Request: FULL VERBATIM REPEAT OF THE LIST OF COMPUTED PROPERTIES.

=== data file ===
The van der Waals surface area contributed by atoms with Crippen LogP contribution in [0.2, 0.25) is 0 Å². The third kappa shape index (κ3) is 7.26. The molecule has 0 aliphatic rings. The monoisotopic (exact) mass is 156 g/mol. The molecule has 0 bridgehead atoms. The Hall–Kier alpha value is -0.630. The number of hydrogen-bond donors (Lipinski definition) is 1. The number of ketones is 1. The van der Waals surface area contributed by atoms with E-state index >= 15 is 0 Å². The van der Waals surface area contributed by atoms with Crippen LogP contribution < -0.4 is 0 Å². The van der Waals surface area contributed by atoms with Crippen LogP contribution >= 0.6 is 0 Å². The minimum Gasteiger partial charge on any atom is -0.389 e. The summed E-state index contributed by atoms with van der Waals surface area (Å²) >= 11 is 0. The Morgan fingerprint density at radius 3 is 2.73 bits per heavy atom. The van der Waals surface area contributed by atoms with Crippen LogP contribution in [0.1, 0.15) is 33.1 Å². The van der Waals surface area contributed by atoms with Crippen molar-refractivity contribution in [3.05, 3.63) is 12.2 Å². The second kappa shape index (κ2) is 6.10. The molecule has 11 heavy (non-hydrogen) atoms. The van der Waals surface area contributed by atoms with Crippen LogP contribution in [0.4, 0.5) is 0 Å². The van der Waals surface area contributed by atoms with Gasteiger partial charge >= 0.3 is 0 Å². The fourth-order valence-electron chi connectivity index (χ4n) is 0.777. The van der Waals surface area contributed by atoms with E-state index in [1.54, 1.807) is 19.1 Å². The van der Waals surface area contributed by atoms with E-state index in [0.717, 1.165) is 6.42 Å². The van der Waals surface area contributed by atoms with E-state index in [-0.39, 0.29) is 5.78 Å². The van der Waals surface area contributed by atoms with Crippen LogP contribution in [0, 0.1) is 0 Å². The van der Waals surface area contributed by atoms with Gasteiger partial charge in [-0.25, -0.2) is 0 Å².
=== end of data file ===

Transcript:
The van der Waals surface area contributed by atoms with Crippen LogP contribution in [0.2, 0.25) is 0 Å². The third kappa shape index (κ3) is 7.26. The molecule has 0 aliphatic rings. The monoisotopic (exact) mass is 156 g/mol. The molecule has 0 bridgehead atoms. The Hall–Kier alpha value is -0.630. The number of hydrogen-bond donors (Lipinski definition) is 1. The number of ketones is 1. The van der Waals surface area contributed by atoms with E-state index >= 15 is 0 Å². The van der Waals surface area contributed by atoms with Crippen LogP contribution < -0.4 is 0 Å². The van der Waals surface area contributed by atoms with Crippen LogP contribution >= 0.6 is 0 Å². The minimum Gasteiger partial charge on any atom is -0.389 e. The summed E-state index contributed by atoms with van der Waals surface area (Å²) >= 11 is 0. The Morgan fingerprint density at radius 3 is 2.73 bits per heavy atom. The van der Waals surface area contributed by atoms with Crippen LogP contribution in [0.1, 0.15) is 33.1 Å². The van der Waals surface area contributed by atoms with Crippen molar-refractivity contribution in [3.05, 3.63) is 12.2 Å². The second kappa shape index (κ2) is 6.10. The molecule has 11 heavy (non-hydrogen) atoms. The van der Waals surface area contributed by atoms with Crippen LogP contribution in [0.4, 0.5) is 0 Å². The van der Waals surface area contributed by atoms with Gasteiger partial charge >= 0.3 is 0 Å². The fourth-order valence-electron chi connectivity index (χ4n) is 0.777. The van der Waals surface area contributed by atoms with E-state index in [1.54, 1.807) is 19.1 Å². The van der Waals surface area contributed by atoms with E-state index in [0.717, 1.165) is 6.42 Å². The van der Waals surface area contributed by atoms with E-state index in [-0.39, 0.29) is 5.78 Å². The van der Waals surface area contributed by atoms with Crippen LogP contribution in [0, 0.1) is 0 Å². The van der Waals surface area contributed by atoms with Gasteiger partial charge in [-0.25, -0.2) is 0 Å².